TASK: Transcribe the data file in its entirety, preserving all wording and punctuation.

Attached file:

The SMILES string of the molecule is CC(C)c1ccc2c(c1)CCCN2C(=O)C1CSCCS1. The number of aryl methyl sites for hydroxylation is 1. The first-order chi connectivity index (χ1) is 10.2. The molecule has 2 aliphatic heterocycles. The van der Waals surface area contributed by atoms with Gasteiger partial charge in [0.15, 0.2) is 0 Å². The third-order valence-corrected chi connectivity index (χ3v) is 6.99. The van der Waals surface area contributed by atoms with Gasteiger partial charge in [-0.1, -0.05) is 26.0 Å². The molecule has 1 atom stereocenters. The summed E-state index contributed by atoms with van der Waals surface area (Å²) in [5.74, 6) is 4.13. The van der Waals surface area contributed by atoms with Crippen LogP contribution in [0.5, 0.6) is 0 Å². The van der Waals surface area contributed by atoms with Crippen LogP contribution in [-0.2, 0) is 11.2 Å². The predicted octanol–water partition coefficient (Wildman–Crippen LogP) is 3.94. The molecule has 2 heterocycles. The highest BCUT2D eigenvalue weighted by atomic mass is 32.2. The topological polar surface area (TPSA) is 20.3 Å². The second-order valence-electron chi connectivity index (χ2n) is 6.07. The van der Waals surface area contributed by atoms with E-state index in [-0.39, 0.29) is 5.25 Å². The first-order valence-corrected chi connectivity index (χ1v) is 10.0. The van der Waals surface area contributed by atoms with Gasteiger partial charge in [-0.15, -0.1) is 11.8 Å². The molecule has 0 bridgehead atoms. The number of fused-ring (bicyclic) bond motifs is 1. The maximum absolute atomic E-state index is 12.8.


The SMILES string of the molecule is CC(C)c1ccc2c(c1)CCCN2C(=O)C1CSCCS1. The number of aryl methyl sites for hydroxylation is 1. The first-order chi connectivity index (χ1) is 10.2. The molecule has 2 aliphatic heterocycles. The van der Waals surface area contributed by atoms with Gasteiger partial charge in [0.15, 0.2) is 0 Å². The third-order valence-corrected chi connectivity index (χ3v) is 6.99. The van der Waals surface area contributed by atoms with Gasteiger partial charge in [-0.1, -0.05) is 26.0 Å². The molecule has 1 atom stereocenters. The summed E-state index contributed by atoms with van der Waals surface area (Å²) in [5.74, 6) is 4.13. The van der Waals surface area contributed by atoms with Crippen LogP contribution in [0.5, 0.6) is 0 Å². The van der Waals surface area contributed by atoms with Crippen LogP contribution in [-0.2, 0) is 11.2 Å². The predicted octanol–water partition coefficient (Wildman–Crippen LogP) is 3.94. The molecule has 2 heterocycles. The highest BCUT2D eigenvalue weighted by atomic mass is 32.2. The topological polar surface area (TPSA) is 20.3 Å². The second-order valence-electron chi connectivity index (χ2n) is 6.07. The van der Waals surface area contributed by atoms with E-state index in [-0.39, 0.29) is 5.25 Å². The first-order valence-corrected chi connectivity index (χ1v) is 10.0. The van der Waals surface area contributed by atoms with Gasteiger partial charge in [-0.15, -0.1) is 11.8 Å². The molecule has 0 bridgehead atoms. The number of fused-ring (bicyclic) bond motifs is 1. The maximum absolute atomic E-state index is 12.8.